Source: Agencies

Source: Agencies

BAGHDAD: The head of a leading Shiite party has thrown his support behind a secular candidate for prime minister — a major blow to the incumbent Nouri al-Maliki.

The endorsement by the Supreme Islamic Iraqi Council gives Ayad Allawi a major boost even as anti-U.S. cleric Muqtada al-Sadr's followers voted Friday in an unofficial referendum on whom to support.

SIIC leader Ammar al-Hakim said in comments broadcast late Thursday that his party will not join any government without Allawi.

Allawi's Iraqiya list eked out a two-seat lead over al-Maliki's mainly Shiite bloc and both are trying to get enough allies to gain a parliamentary majority needed to form a new government.

Al-Sadr and al-Hakim's parties are partners in a Shiite religious coalition known as the Iraqi National Alliance.

THIS IS A BREAKING NEWS UPDATE. Check back soon for further information. AP's earlier story is below.

BAGHDAD (AP) — Iraqi supporters of a powerful anti-American cleric turned out Friday for a special vote on which candidate the potential kingmaker should support for prime minister.

Muqtada al-Sadr has withheld his backing from both big winners in the March 7 election, saying he wants his supporters to make the choice for him. This weekend's vote has no legal authority, but the Shiite cleric's support would give a major boost to the chosen candidate's efforts to get sufficient parliamentary support to form a government.

"We need security and support from the government," said Sabah Hassan, 63, who said he hopes his vote Friday in Baghdad will help bring stability to Iraq after years of war. "The election process is the best thing in the world."

A coalition led by secular challenger Ayad Allawi, a Shiite who drew on deep Sunni support, eked out a two-seat lead over a mainly Shiite bloc led by Prime Minister Nouri al-Maliki.

That gave a pivotal role to al-Sadr, whose hardline, religious Shiite party won at least 39 of the 325 parliamentary seats to become the largest bloc within the Iraqi National Alliance, a Shiite religious coalition that placed third in the race.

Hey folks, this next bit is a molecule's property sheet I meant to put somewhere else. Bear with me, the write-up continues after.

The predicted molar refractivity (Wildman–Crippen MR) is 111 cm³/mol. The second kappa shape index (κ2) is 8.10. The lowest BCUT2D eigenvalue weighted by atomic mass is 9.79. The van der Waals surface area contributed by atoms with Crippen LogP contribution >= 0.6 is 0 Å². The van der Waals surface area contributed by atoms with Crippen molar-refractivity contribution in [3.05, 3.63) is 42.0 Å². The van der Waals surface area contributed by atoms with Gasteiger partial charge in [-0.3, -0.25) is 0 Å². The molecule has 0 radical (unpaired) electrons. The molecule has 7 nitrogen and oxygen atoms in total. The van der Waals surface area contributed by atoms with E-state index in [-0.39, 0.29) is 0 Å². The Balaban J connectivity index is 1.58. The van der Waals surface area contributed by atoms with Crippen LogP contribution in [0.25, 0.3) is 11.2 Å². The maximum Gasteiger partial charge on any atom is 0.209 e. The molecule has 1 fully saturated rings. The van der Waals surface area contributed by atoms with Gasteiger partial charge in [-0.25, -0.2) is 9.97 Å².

While the Sadrists ostensibly belong to a Shiite religious bloc which has supported al-Maliki in the past, they have a deep-rooted animosity for him after he jailed thousands of their supporters and routed their militias in Basra and eastern Baghdad.

The referendum — the latest political maneuvering to stem from the razor-thin election results — would give the Sadrist leadership an excuse not to support al-Maliki and openly back another candidate under the guise of following what the people want.

The voting to decide whom al-Sadr should support was set for Friday and Saturday at al-Sadr offices, mosques and other sites across the country.

Al-Sadr and his supporters have hated al-Maliki since U.S.-Iraqi forces crushed al-Sadr's powerful militia in 2008. The Mahdi Army, as the force is called, once led bloody uprisings against American forces and were blamed by Sunnis for some of the worst sectarian violence in 2006-2007.

Al-Sadr rose to prominence after the 2003 U.S.-led invasion, forging a political dynasty based on the network and prestige of his father, a leading Shiite cleric killed by Saddam Hussein in 1999.

Unlike other Shiite political figures, he refused to work with the United States. His unwavering opposition to the occupation is a core part of his identity and appeal to followers. People taking part in the poll would be allowed to choose from five candidates, including al-Maliki and Allawi and be allowed to write in someone of their choosing.